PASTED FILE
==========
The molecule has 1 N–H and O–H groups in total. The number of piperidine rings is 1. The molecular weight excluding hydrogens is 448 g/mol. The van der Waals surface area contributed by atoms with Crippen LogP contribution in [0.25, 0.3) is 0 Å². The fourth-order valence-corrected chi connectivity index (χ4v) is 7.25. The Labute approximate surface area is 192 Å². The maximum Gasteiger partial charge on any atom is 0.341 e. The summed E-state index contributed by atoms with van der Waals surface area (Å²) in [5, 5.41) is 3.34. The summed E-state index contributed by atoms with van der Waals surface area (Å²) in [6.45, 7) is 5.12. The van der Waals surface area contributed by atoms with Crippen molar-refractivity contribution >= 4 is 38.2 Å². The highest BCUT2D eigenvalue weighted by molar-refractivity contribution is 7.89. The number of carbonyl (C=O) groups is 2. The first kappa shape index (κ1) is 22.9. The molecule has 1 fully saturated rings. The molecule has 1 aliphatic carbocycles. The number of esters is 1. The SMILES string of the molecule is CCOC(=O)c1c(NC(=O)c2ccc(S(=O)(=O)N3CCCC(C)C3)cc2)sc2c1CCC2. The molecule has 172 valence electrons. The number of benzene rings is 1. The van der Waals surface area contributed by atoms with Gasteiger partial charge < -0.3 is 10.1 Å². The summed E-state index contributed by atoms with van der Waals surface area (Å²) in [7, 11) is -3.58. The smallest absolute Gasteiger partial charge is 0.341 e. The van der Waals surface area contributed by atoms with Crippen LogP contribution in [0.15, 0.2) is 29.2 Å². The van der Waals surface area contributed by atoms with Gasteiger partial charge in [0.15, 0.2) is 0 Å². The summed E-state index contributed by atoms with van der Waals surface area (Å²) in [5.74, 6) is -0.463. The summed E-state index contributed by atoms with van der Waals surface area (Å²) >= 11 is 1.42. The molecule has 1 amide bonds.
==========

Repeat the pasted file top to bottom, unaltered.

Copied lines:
The molecule has 1 N–H and O–H groups in total. The number of piperidine rings is 1. The molecular weight excluding hydrogens is 448 g/mol. The van der Waals surface area contributed by atoms with Crippen LogP contribution in [0.25, 0.3) is 0 Å². The fourth-order valence-corrected chi connectivity index (χ4v) is 7.25. The Labute approximate surface area is 192 Å². The maximum Gasteiger partial charge on any atom is 0.341 e. The summed E-state index contributed by atoms with van der Waals surface area (Å²) in [5, 5.41) is 3.34. The summed E-state index contributed by atoms with van der Waals surface area (Å²) in [6.45, 7) is 5.12. The van der Waals surface area contributed by atoms with Crippen molar-refractivity contribution >= 4 is 38.2 Å². The highest BCUT2D eigenvalue weighted by molar-refractivity contribution is 7.89. The number of carbonyl (C=O) groups is 2. The first kappa shape index (κ1) is 22.9. The molecule has 1 fully saturated rings. The molecule has 1 aliphatic carbocycles. The number of esters is 1. The SMILES string of the molecule is CCOC(=O)c1c(NC(=O)c2ccc(S(=O)(=O)N3CCCC(C)C3)cc2)sc2c1CCC2. The molecule has 172 valence electrons. The number of benzene rings is 1. The van der Waals surface area contributed by atoms with Gasteiger partial charge < -0.3 is 10.1 Å². The summed E-state index contributed by atoms with van der Waals surface area (Å²) in [7, 11) is -3.58. The smallest absolute Gasteiger partial charge is 0.341 e. The van der Waals surface area contributed by atoms with Crippen LogP contribution in [0.15, 0.2) is 29.2 Å². The van der Waals surface area contributed by atoms with Gasteiger partial charge in [0.15, 0.2) is 0 Å². The summed E-state index contributed by atoms with van der Waals surface area (Å²) in [5.74, 6) is -0.463. The summed E-state index contributed by atoms with van der Waals surface area (Å²) >= 11 is 1.42. The molecule has 1 amide bonds.